Daniel Carcillo has plenty keeping him busy these days.
At home, he and his wife are parents to a month-old daughter and a 2 ½-year-old son in the potty-training phase – “it’s man-on-man coverage with my son,” he said. There’s also his Chapter 5 Foundation, which helps athletes transition into life after the game, and the Team Illinois Mission U15 AAA team, which Carcillo coaches.
The former Blackhawks forward, who was part of the NHL’s “Go Beyond” event in Chicago on Thursday, is happy in his personal life and giving back to the game, even if he doesn’t really look at it that way.
“I just enjoy being around those kids. It really helps me to kind of ground myself a little bit after being on the business side of it,” Carcillo said of the U15 team. “[They’re] 14, 15 years old, and it’s so funny to be around those kids and listen to what they have to say and the energy they bring. Being able to help them grow, not only in the game but off the ice as people, to get them to have fun, to be good teammates, that’s what I like to emphasize. The development part of it on the ice is a really big focus, and that’s been a challenge for me, going from player to coach. But it’s been a lot of fun.”
Carcillo retired from the NHL in the fall of 2015. He then focused his attention to his Chapter 5 Foundation, named for former Blackhawks forward and Carcillo’s close friend Steve Montador, who died in February 2015. He said the foundation has helped more players – “we don’t make them public though. If they want to talk about it they’re more than welcome,” he said.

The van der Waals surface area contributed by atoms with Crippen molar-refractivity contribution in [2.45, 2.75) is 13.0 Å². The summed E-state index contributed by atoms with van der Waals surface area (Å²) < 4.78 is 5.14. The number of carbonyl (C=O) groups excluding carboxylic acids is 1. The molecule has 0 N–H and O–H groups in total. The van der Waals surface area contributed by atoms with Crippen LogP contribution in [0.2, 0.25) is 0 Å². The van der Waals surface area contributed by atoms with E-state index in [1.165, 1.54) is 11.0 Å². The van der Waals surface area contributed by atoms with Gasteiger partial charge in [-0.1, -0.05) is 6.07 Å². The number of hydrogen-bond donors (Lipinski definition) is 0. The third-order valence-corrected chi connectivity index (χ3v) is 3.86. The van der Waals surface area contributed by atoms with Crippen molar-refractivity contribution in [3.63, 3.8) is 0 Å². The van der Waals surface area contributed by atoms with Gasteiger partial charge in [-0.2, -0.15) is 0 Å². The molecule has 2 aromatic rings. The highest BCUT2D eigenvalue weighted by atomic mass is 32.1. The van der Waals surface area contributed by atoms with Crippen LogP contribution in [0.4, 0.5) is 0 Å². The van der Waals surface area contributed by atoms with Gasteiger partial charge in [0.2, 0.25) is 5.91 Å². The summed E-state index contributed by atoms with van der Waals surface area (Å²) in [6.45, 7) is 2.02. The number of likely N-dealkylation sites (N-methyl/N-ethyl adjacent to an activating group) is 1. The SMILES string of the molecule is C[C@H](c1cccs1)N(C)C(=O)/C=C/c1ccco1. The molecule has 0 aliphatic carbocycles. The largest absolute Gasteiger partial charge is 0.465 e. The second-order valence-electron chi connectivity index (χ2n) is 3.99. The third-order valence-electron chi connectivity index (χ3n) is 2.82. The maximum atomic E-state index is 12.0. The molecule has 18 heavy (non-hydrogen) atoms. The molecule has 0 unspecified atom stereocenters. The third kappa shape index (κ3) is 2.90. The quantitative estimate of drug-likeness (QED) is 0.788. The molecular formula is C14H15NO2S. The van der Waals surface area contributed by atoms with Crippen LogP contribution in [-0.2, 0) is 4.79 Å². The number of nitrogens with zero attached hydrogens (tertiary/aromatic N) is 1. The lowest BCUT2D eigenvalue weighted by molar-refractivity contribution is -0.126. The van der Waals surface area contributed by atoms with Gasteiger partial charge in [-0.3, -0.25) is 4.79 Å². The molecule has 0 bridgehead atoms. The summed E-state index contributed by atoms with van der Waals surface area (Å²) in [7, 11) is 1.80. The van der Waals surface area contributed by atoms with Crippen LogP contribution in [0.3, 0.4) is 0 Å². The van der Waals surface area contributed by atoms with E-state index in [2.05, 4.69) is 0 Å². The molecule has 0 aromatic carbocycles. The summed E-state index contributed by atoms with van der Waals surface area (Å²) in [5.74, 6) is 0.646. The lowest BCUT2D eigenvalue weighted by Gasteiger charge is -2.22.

Carcillo says he misses some aspects of his playing days.
“I miss the guys, miss the room. Away from hockey, you’re just trying to recreate that outside-of-the-locker-room atmosphere and it’s a little difficult because everyone’s so far away and so busy during the year. You don’t want to feel like a burden. When guys want to connect with you and need the help or just want to talk, they end up reaching out,” Carcillo said. “With my foundation, it’s not much of a formal process. But one of the biggest things with Chapter 5 is building that community so when guys get out of the game they can lean on other guys in a mentorship type of role.”
As for watching hockey, Carcillo has caught some of this year’s playoffs.
“There are some teams surprising people, but the teams that are being successful right now are working hard, outworking other clubs and taking the will away,” he said. “It’s nice to see that. It’s nice to see guys going to the net hard, getting gritty and trying to take the will of the other team away. That’s what has to happen in a seven-game series. You have to take that other team’s will away.”
The Nashville Predators seemed to do just that to the Blackhawks, who were dismissed in a four-game sweep in April. The Predators are now headed to the Western Conference final after eliminating the St. Louis Blues on Sunday afternoon.
Asked if he was surprised at how the Blackhawks lost, Carcillo said, “nothing surprises me hockey-wise, but I think everyone was taken back, just looking at the season they had. They ran into a hot goaltender and [Predators coach Peter] Laviolette, I was on the 2010 [Philadelphia Flyers] team and he can trap it up with the best of them. It was a perfect recipe for Nashville.”
From helping those players ending their careers to those who hope to have one someday, Carcillo’s contributing plenty. His playing days are done but his work with the game isn’t.
“I’m just trying to stay busy and stay around the youth of Chicago,” Carcillo said. “I’m enjoying that part of my job.”